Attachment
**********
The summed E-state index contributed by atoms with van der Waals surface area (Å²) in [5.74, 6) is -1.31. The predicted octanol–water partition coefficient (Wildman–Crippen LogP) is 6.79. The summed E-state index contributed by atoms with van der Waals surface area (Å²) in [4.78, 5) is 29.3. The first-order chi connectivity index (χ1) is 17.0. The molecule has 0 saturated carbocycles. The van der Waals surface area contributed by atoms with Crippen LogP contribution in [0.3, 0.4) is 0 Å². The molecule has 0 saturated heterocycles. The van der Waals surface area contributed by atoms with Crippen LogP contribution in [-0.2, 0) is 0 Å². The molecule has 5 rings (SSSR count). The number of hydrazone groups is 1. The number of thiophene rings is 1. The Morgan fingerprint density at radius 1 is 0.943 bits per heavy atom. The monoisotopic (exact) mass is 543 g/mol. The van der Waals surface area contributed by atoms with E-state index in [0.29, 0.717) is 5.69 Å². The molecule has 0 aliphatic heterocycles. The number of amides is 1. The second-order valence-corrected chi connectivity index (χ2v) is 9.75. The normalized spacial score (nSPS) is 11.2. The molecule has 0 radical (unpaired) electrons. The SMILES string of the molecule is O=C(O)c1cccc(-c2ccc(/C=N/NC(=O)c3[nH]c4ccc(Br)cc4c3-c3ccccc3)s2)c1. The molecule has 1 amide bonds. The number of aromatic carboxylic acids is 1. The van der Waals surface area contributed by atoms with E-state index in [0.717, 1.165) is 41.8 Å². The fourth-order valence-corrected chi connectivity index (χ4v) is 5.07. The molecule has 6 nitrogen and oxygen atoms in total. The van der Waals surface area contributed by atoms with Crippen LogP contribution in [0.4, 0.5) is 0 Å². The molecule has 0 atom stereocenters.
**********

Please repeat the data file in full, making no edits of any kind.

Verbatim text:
The summed E-state index contributed by atoms with van der Waals surface area (Å²) in [5.74, 6) is -1.31. The predicted octanol–water partition coefficient (Wildman–Crippen LogP) is 6.79. The summed E-state index contributed by atoms with van der Waals surface area (Å²) in [4.78, 5) is 29.3. The first-order chi connectivity index (χ1) is 17.0. The molecule has 0 saturated carbocycles. The van der Waals surface area contributed by atoms with Crippen LogP contribution in [0.3, 0.4) is 0 Å². The molecule has 0 saturated heterocycles. The van der Waals surface area contributed by atoms with Crippen LogP contribution in [-0.2, 0) is 0 Å². The molecule has 5 rings (SSSR count). The number of hydrazone groups is 1. The number of thiophene rings is 1. The Morgan fingerprint density at radius 1 is 0.943 bits per heavy atom. The monoisotopic (exact) mass is 543 g/mol. The van der Waals surface area contributed by atoms with E-state index in [0.29, 0.717) is 5.69 Å². The molecule has 0 aliphatic heterocycles. The number of amides is 1. The second-order valence-corrected chi connectivity index (χ2v) is 9.75. The normalized spacial score (nSPS) is 11.2. The molecule has 0 radical (unpaired) electrons. The SMILES string of the molecule is O=C(O)c1cccc(-c2ccc(/C=N/NC(=O)c3[nH]c4ccc(Br)cc4c3-c3ccccc3)s2)c1. The molecule has 1 amide bonds. The number of aromatic carboxylic acids is 1. The van der Waals surface area contributed by atoms with E-state index in [0.717, 1.165) is 41.8 Å². The fourth-order valence-corrected chi connectivity index (χ4v) is 5.07. The molecule has 6 nitrogen and oxygen atoms in total. The van der Waals surface area contributed by atoms with Crippen LogP contribution in [0.4, 0.5) is 0 Å². The molecule has 0 atom stereocenters.